Dry eye therapy has taken several unexpected turns over the years, with a new class of drugs and several new formulations of a tried-and-true therapy. Now, it seems neuroscience is taking a turn at the wheel. Scientists have discovered that the trigeminal nerve plays a critical role in ocular surface health and symptomatology. Although a misalignment of the eyes can fatigue the trigeminal nerve and cause dry eye symptoms, stimulating the trigeminal nerve can also promote tear production.

Research shows the parasympathetic nervous system (PNS), via the trigeminal parasympathetic pathway, controls tear film homeostasis through innervation of the lacrimal functional unit (LFU), which includes the cornea, conjunctiva and the structures that secrete tear film components, such as the lacrimal glands, meibomian glands and goblet cells.1-3 The PNS can most easily be accessed through the nose (Figure 1). In fact, 34% of basal tear production is due to sensory stimulation from inhaled air through the nasal passage.4  

Investigators have developed or are developing nasal neurostimulation devices and pharmaceuticals to take advantage of this nasal LFU access point—a novel approach to producing a complete tear film in patients with dry eye disease.

Fig. 1. Efferent parasympathetic nerves innervate the LFU. The 0.1% dose of the OC-01 nAChR agonist nasal spray that targets these nerves led to a statistically significant improvement in dry eye symptoms.
Fig. 1. Efferent parasympathetic nerves innervate the LFU. The 0.1% dose of the OC-01 nAChR agonist nasal spray that targets these nerves led to a statistically significant improvement in dry eye symptoms. Click image to enlarge. Image: Oyster Point Pharma

More Than Water

When nasal neurostimulation hit the research scene, investigators weren’t sure if the tears generated would be quality tears. Many assumed neurostimulation would generate reflex tears, which do not have the same composition as basal tears. Others wondered if the technique would only stimulate the lacrimal glands or increase tear volume by producing aqueous without the other components needed for a healthy tear film.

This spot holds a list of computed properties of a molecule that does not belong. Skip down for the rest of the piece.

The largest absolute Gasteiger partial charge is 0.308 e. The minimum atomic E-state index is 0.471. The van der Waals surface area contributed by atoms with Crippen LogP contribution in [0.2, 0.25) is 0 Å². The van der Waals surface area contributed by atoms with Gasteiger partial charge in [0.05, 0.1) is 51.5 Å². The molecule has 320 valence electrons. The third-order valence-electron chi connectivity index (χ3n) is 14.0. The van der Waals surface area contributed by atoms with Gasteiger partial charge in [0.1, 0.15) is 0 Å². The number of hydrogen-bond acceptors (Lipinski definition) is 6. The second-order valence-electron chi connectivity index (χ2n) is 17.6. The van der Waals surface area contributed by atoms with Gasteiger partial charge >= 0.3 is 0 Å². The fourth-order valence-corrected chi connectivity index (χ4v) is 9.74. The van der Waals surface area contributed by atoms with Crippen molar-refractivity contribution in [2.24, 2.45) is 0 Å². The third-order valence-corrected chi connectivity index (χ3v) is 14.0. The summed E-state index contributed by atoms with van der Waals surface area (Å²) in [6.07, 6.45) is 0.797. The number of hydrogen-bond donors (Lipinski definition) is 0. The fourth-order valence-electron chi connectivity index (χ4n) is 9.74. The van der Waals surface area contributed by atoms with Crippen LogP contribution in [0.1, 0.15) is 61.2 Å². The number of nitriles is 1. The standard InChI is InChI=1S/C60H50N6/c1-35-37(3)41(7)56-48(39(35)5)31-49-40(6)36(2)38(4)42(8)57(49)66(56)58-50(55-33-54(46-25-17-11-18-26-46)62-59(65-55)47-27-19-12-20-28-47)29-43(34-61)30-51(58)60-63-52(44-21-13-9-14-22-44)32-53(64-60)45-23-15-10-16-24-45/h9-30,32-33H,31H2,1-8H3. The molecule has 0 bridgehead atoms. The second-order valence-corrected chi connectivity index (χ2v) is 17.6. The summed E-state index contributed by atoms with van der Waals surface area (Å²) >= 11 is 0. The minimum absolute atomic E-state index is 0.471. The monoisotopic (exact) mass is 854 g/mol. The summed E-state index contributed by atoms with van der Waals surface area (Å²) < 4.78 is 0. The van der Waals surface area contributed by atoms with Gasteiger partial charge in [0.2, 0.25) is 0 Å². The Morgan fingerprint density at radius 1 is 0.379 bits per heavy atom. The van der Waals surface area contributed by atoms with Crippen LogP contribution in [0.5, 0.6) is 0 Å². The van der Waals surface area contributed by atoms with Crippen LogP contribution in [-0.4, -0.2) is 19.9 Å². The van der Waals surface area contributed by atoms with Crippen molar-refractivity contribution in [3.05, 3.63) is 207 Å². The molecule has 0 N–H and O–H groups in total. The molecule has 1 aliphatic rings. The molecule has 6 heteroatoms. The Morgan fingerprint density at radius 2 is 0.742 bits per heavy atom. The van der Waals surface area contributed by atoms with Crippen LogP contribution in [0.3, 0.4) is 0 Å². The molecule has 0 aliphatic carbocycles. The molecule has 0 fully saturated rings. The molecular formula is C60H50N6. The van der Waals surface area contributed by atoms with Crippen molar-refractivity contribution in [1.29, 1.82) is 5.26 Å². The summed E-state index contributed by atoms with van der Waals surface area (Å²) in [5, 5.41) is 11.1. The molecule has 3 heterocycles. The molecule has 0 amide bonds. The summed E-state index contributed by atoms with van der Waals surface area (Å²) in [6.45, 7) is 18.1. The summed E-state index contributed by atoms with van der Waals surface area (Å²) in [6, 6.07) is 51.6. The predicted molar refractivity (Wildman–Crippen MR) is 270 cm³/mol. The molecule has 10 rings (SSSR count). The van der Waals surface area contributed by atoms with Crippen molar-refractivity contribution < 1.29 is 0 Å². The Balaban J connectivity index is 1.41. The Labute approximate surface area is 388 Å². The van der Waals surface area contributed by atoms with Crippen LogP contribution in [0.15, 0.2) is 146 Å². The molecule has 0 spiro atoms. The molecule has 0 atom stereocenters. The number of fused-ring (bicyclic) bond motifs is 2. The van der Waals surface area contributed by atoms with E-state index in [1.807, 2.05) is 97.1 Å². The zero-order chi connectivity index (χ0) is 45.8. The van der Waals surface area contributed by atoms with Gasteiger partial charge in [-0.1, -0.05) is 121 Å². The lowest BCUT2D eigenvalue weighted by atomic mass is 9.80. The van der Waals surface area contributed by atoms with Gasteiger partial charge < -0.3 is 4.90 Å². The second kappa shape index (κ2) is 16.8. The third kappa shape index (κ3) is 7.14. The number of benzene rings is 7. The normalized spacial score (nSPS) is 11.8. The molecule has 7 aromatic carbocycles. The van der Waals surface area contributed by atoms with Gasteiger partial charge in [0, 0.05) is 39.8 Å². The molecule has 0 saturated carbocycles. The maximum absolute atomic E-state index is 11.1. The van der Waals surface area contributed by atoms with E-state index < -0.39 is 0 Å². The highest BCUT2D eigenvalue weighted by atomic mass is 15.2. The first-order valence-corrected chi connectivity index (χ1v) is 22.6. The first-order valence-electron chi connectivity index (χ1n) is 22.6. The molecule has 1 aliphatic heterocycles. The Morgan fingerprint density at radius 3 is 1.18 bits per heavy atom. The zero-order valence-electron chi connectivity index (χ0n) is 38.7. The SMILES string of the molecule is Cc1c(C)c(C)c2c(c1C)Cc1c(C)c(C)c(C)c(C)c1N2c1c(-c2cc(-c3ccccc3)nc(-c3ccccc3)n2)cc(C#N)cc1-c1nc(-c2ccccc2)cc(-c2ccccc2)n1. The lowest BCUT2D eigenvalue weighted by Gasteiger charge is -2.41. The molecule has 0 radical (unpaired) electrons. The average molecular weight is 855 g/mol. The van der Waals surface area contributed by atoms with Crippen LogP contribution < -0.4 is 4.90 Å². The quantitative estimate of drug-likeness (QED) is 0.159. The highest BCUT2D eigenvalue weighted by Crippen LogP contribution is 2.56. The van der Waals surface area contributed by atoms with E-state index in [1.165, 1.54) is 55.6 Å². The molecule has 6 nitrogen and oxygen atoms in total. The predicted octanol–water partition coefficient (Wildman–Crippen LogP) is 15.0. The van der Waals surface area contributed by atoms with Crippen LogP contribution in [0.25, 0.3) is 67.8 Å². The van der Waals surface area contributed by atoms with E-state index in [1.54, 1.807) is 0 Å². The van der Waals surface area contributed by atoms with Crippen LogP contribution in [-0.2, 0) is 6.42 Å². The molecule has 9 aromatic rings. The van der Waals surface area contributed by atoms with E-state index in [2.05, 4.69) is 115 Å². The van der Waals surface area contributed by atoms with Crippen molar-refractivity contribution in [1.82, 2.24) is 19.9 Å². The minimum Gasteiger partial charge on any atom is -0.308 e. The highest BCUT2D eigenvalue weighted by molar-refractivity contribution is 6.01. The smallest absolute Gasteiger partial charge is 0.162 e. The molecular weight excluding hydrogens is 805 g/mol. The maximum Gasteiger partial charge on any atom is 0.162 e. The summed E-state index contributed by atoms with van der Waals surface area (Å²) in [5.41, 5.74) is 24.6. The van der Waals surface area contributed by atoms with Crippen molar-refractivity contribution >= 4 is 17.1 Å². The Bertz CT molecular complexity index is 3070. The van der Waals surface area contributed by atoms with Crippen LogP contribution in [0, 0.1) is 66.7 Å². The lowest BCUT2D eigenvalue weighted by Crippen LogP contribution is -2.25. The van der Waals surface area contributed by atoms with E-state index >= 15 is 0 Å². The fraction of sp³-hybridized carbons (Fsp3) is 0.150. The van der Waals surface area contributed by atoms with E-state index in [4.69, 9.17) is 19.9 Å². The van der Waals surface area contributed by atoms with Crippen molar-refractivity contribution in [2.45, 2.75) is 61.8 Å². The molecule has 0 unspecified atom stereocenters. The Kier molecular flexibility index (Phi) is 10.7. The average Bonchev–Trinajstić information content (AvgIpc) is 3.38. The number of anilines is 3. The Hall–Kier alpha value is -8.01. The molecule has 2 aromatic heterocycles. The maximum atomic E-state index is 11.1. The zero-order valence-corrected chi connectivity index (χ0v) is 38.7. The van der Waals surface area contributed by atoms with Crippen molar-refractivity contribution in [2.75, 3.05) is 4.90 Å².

Increasingly, however, the evidence suggests that nasal neurostimulation affects all parts of the LFU and increases natural, basal tearing. Studies show goblet cell degranulation, which could lead to the release of mucins, and intranasal tear neurostimulation resulted in the release of mucin to the ocular surface.5,6 

Neurostimulation leads to changes in meibomian gland activity and lipid layer thickness, although a fairly long duration of use (eight minutes) was required to achieve this.7 Others found that tears collected post-neurostimulation had lipid composition equivalent to that of subjects’ basal tears.8 These early studies have been encouraging, as have the clinical results in patients treated with various forms of neurostimulation.

Nasal Neurostimulation

The first device on the market was TrueTear (Allergan), an intranasal tear stimulator. It activates the nasolacrimal reflex by delivering small electrical currents to sensory neurons of the nasal cavity, temporarily increasing tear production. The device is designed for home use for at least two minutes and up to 30 minutes per day. Studies show that regular use for six months results in a statistically significant increase in tear production and reduction in dry eye symptoms, as well as an increase in tear meniscus height.9,10 

One challenge with TrueTear is the logistics of dispensing the device to patients and training them on its use. To find the “sweet spot” for delivering the electrical pulses, the tips need to be inserted as far as possible into the nose and then tilted so they contact the nerves just under the bridge of the nose (Figure 2).11 

iTear (Olympic Ophthalmics ) is another handheld neuromodulation device under development. The noninvasive device is applied to the outside of the nose to activate the trigeminal parasympathetic pathway using a sonic frequency. The device is not yet FDA approved, but is currently in clinical trials. Early data suggest a decrease in symptom scores, an increase in the baseline Schirmer score and a persistent acute tear response at 180 days. Safety and subject comfort scores to date suggest a favorable risk-benefit ratio. 

Fig. 2. The TrueTear device comes with detailed instructions on its use, including this diagram to help patients place the device correctly.11 Image: Allergan

Pharma Firsts

A nasal spray from Oyster Point Pharma is the first to tackle this pathway using a pharmacological approach. This preservative-free spray contains a nicotinic acetylcholine receptor (nAChR) agonist to stimulate the trigeminal parasympathetic pathway. nAChR receptors are found throughout the peripheral and central nervous system.